My current emphasis: how to make good habits and break bad ones (really)

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Before and After: Do a Little Work, Every Single Day.

HabitsRepeatFourI’m writing my next book, Before and After, about how we make and break habits–an issue  very relevant to happiness. Each week, I’ll post a before-and-after story submitted by a reader, about how he or she successfully changed a habit. We can all learn from each other. If you’d like to share your story, contact me here.

This week’s story comes from Caroline McGrawyou can also check out her blog, A Wish Come Clear.

I changed my habit of working on “scary” writing projects sporadically. Now, when I’m working on a big creative writing project — a book, a proposal, a guest post, etc — I work on it every day. With the exception of 1 weekly day of rest, I make sure to do at least a little bit each morning.

 

I love (and often repeat) the Anthony Trollope line you quote in your books, “A small daily task, if it be really daily, will beat the efforts of a spasmodic Hercules.” Committing to a daily task helps me maintain momentum, and it also helps render the task less terrifying. (If I work on it every day, it simply CAN’T be that scary — it’s just part of my routine, after all!)

 

I’ve also noticed that, if I skip a day, it’s that much harder to get back to the habit. And if I skip yet another day, it’s as though Mt. Everest springs up between me and getting back on track. If I write every day, though, the barrier between me and good habits is more like a pastoral English countryside hill. Like something out of a Jane Austen novel, a rise that Elizabeth Bennett could scale without breaking a sweat.

 

Working on big writing projects is challenging because so much uncertainty is involved; often, I have no assurances of acceptance or publication. No assurances but one, that is: that the very process of doing the work is its own reward. And that’s why I write every day: to enjoy the process itself, and to give myself something to count on in an uncertain world.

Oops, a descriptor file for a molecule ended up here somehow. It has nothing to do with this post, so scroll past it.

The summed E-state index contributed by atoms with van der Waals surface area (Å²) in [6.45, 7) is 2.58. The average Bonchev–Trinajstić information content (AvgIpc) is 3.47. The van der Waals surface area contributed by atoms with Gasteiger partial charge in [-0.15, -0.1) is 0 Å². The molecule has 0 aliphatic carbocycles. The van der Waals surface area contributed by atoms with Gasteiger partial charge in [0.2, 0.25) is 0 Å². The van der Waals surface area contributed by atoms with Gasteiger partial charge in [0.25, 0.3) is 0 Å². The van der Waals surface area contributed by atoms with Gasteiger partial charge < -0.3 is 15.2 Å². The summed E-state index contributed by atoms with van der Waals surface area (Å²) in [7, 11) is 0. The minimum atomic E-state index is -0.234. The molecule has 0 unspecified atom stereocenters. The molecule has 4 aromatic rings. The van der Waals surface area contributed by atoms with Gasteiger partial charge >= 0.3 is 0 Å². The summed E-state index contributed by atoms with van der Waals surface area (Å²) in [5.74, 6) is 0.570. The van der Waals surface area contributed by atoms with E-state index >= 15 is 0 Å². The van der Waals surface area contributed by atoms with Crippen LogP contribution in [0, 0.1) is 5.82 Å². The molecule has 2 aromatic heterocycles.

A couple insights jumped out at me from this terrific Before and After story.

First, I too have noticed that weirdly, it’s often easier to do something practically every day than to do it once in a while or four times a week. The more you do something, the more it becomes a part of your ordinary day. It doesn’t make you nervous, it doesn’t feel intimidating, it doesn’t feel like a special burden or extra credit.

Also, one of my habit strategies is the Strategy of Starting, and I’ve noticed that while starting is hard, starting over is often much harder. Once we’ve started down a positive path, it’s very, very valuable not to let ourselves stop. Because starting over is hard.

Another strategy used here is the Strategy of Scheduling. Whether daily, weekly, or whatever, just putting a task into your schedule–finding an exact place for it in your calendar–makes it easier to get it done. There’s an odd power to the schedule.

Have you found that making a daily habit of a certain task makes it easier?

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I've just finished writing my next book, Better Than Before, about how we can make and break our habits. If you'd like to pre-order the book, click here.

Tips, Tips, and More Tips about Keeping Your New Year’s Resolutions.

new-years-resolutionFor all of you who make New Year’s resolutions — it’s Day #2! How’s it going?

In case you need a little help making and keeping your resolutions, I’m re-posting a round-up of many posts about resolution-keeping.

Note: Some of you are thinking, “If making some resolution is important to me, sure, I’ll make and keep it, but I don’t do it as a New Year’s resolution. January 1 is just an arbitrary day.” If this describes your view, let me guess–are you a Questioner? It’s crazy to me how often Questioners will make this remark, in almost exactly the same words. Upholders (such as me) usually love New Year’s resolutions.

But I digress.